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SERMON ON THE DEATH OF THE REV. M. B. COX.

The Substance of a Sermon preached before the Young Men's Auxiliary

Missionary Society of New York, on the evening of Friday, September 27, 1833, on the death of the Rev. Melville B. Cox, Missionary to Africa. By Nathan Bangs, D. D.

*These all died in the faith, not having received the promises, but having seen them afar off, and were persuaded of them, and embraced them, and confessed that they were strangers and pilgrims on the earth,' Heb. xi, 13.

EXAMPLE has generally a more powerful influence over the mind and conduct of others than precept. This has been exemplified in a thousand instances in almost every department of life. That they said and did not was an objection brought by our Savior against the scribes who sat in Moses' seat, and delivered the precepts of the law to the people. A mere precept, which would fall powerless at the feet of those to whom it is given, would be instantly taken up and exemplified in practice when illustrated and enforced by a living example. Hence, when the precepts of religion are proved practicable and useful by the examples of those who have left them upon record, or who deliver them to the people, the most sluggish heart is roused to action, and the most timid mind is encouraged to perseverance in the discharge of duty, however difficult and arduous. In the view of difficulties which have been overcome by those who have gone before us in the spiritual warfare, the soul of the believer gathers strength in the exercise of that

"Faith which laughs at impossibilities,

And cries it shall be done.' How many have been induced to make the most painful sacrifices by looking at the example of Abraham in offering his only son Isaac upon the altar! How many have been stimulated to perseverance in the discharge of duties in the midst of difficulties and dangers by the example of Moses and Joshua ; and to patience in bearing up under the ills and afflictions of life by the impressive example of Job. It is

Vol. V.-January, 1834. 1

us

on this account that so many illustrious examples of obedient faith, of pious gratitude, of patient endurance under the afflictions of life, as well as of holy boldness in the cause of God, are left upon record in the sacred Scriptures. Nor is the example of the long list of martyrs to the cause of Christ less encouraging to the timid disciples. These form a galaxy of bright examples to induce us to lay aside every weight, and the sin which so easily besets us, that we may run with patience the race which is set before us.'

With a view to produce these salutary effects upon the minds of the Hebrew brethren to whom this epistle was written, the apostle, in the chapter out of which our text is selected, enumerates a long catalogue of Old Testament saints, whose faith he exhibits as an example for them to follow. These he calls a cloud of witnesses. These all gave evidence that they were strangers and pilgrims on the earth, and that they sought a better country, that is a heavenly.' And the same God who supported them under their crosses, enabled them to achieve such victories by the omnipotence of that faith which they exercised in His promises, and finally bore them off triumphantly to heaven, will sustain us under similar circumstances, and make " more than conquerors through Him that loved us, provided we hold fast the beginning of our confidence steadfast unto the end.' For such illustrious examples of faith, therefore, we ought to be thankful, and make those who lived and died under their influence a motive to stimulate us to diligence, that through faith and patience we may also • inherit the promises.'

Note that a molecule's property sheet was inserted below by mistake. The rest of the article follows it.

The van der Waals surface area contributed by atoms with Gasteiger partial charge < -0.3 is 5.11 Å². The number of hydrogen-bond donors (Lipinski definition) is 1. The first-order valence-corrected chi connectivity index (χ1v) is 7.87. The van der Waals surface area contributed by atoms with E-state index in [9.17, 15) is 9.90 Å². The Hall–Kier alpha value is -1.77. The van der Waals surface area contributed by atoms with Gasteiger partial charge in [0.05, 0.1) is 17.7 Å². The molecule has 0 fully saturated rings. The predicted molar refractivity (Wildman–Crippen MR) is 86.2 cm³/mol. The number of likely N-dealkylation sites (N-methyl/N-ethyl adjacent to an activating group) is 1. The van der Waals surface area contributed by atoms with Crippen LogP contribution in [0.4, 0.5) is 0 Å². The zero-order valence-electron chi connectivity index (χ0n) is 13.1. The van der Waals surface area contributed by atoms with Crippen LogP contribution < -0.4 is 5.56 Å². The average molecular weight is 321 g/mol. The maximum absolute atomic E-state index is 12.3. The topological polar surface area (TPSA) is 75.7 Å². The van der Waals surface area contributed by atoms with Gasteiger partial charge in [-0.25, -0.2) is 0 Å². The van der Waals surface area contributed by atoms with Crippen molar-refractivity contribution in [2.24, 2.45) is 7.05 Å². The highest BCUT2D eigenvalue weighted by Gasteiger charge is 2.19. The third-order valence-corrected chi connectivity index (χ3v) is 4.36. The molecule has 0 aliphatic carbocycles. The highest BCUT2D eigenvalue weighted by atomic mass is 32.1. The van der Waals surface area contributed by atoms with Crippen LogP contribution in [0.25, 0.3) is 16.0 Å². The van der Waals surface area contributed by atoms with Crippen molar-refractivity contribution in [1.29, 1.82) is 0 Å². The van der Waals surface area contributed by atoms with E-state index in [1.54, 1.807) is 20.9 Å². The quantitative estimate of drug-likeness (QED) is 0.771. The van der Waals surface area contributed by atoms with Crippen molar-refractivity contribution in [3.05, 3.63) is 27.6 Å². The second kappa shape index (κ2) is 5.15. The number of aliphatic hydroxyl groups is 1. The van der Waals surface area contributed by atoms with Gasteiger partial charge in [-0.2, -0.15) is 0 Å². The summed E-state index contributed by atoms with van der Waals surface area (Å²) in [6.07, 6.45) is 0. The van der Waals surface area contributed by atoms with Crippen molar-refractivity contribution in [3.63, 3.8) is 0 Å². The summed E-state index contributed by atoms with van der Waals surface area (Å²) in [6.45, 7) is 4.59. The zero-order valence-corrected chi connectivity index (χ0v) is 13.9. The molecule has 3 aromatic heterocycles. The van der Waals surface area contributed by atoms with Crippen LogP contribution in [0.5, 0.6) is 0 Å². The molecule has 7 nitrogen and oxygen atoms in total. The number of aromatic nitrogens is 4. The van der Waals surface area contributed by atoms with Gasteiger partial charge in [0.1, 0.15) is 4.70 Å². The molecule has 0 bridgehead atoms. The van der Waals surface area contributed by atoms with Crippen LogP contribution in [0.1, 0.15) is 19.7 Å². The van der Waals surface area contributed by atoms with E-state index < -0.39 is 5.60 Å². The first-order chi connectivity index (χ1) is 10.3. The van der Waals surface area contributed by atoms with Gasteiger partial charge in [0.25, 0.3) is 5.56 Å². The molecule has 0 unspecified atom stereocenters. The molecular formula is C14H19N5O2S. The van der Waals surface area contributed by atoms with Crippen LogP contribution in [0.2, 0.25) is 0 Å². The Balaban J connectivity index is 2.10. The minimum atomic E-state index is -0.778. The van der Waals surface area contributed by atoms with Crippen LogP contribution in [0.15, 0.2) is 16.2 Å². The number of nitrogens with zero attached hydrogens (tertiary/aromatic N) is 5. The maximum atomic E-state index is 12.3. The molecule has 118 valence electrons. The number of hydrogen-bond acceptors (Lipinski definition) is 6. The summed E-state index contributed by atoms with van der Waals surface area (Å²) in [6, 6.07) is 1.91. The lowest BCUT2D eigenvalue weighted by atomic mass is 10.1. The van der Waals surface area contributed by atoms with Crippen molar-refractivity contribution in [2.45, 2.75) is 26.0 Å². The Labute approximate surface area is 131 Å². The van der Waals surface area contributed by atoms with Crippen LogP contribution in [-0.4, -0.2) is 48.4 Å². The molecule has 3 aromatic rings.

Having made these remarks, we will inquire,—
I. What that faith was in which these ancient worthies died.

II. What were those promises which they embraced without having received their fulfilment.

III. We will then endeavour to apply the subject to the case before us.

1. What was that faith in which those ancient worthies died? It is allowed, I believe, by the generality of commentators, that the apostle is not speaking of justifying faith, or that faith by which a penitent sinner is justified before God, although this is unquestionably included in it. Abel, Noah, and Abraham, as well as the others here enumerated, undoubtedly had been justified by faith in the atoning sacrifice of Christ, else they could never have exercised that strong faith in the promises of God, of which the apostle here speaks in such commendatory terms. But that we may see more clearly what that faith was of which such excellent things are here spoken, let us look, in the first place, to the apostle's definition of this faith. In the first verse of this chapter he thus defines it: Now faith is the substance (or confidence) of things hoped for, and the evidence (or conviction) of things not seen.' I prefer the rendering UTOOCANIS, confidence* to substance, because it gives a clearer idea of the author's definition of faith. To say that faith is the real substance of the things for which the Christian hopes, unless the word be used figuratively, does not seem to make good sense. What are the things hoped for? Why, all those good things of which the apostle speaks, which were promised to the elders,' but which they never came into the possession of while they lived, and finally, after death, that heavenly country which is the everlasting inheritance of the faithfu). But is faith itself the real substance of these things ? Surely not; but it is a firm confidence in their existence, and of their being attainable by all those who seek after them in God's appointed way. It is, moreover, an evidence of things not seen by the natural eye ; that is, those who have full confidence in the truth of God's promises respecting things yet wrapped up in futurity, that confidence resting upon the veracity of God in his word, though these things are in reality invisible, have as evident a demonstration of their existence, as if they saw them with the natural eye, or as they would have of the truth of any mathematical problem when it is solved before

their eyes.

2. It would seem as if the apostle here anticipated an objection which has often been made, and which is iterated again and again at the present time, namely, that we can be assured of nothing unless we can see it with our eyes. This objection the apostle refutes by the introduction of a number of prophetic promises, which, though these ancient believers did not live to witness accomplished, were nevertheless undeniably true, as was proved afterward by their actual fulfilment in perfect accordance with the Divine promises; and he likewise illustrates his position by an appeal to the creation of the world by the word of God; which event was as invisible, and therefore as unknown to all finite spirits before the event took place, as were those things which were only the objects of faith and hope to Abraham and others.